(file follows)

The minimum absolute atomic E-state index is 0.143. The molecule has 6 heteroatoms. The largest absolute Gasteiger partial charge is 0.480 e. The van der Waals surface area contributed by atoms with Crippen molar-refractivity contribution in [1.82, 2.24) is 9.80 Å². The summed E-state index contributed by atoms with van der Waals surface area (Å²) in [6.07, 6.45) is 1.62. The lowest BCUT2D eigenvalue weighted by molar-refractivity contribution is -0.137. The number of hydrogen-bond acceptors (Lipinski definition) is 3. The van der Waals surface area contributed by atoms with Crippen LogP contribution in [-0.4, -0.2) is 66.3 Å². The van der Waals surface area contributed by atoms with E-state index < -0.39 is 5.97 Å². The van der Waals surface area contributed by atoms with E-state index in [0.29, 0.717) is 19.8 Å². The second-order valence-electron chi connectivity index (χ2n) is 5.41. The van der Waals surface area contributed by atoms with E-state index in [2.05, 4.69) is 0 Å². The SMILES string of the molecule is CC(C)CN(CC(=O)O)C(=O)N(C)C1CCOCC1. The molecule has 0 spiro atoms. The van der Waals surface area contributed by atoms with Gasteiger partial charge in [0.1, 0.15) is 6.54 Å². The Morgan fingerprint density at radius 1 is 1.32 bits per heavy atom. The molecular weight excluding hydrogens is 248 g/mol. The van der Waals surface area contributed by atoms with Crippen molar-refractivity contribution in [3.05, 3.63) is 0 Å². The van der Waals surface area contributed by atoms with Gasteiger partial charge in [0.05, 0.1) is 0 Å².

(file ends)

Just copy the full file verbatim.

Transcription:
The minimum absolute atomic E-state index is 0.143. The molecule has 6 heteroatoms. The largest absolute Gasteiger partial charge is 0.480 e. The van der Waals surface area contributed by atoms with Crippen molar-refractivity contribution in [1.82, 2.24) is 9.80 Å². The summed E-state index contributed by atoms with van der Waals surface area (Å²) in [6.07, 6.45) is 1.62. The lowest BCUT2D eigenvalue weighted by molar-refractivity contribution is -0.137. The number of hydrogen-bond acceptors (Lipinski definition) is 3. The van der Waals surface area contributed by atoms with Crippen LogP contribution in [-0.4, -0.2) is 66.3 Å². The van der Waals surface area contributed by atoms with E-state index < -0.39 is 5.97 Å². The van der Waals surface area contributed by atoms with E-state index in [0.29, 0.717) is 19.8 Å². The second-order valence-electron chi connectivity index (χ2n) is 5.41. The van der Waals surface area contributed by atoms with E-state index in [2.05, 4.69) is 0 Å². The SMILES string of the molecule is CC(C)CN(CC(=O)O)C(=O)N(C)C1CCOCC1. The molecule has 0 spiro atoms. The van der Waals surface area contributed by atoms with Gasteiger partial charge in [0.1, 0.15) is 6.54 Å². The Morgan fingerprint density at radius 1 is 1.32 bits per heavy atom. The molecular weight excluding hydrogens is 248 g/mol. The van der Waals surface area contributed by atoms with Crippen molar-refractivity contribution in [3.05, 3.63) is 0 Å². The van der Waals surface area contributed by atoms with Gasteiger partial charge in [0.05, 0.1) is 0 Å².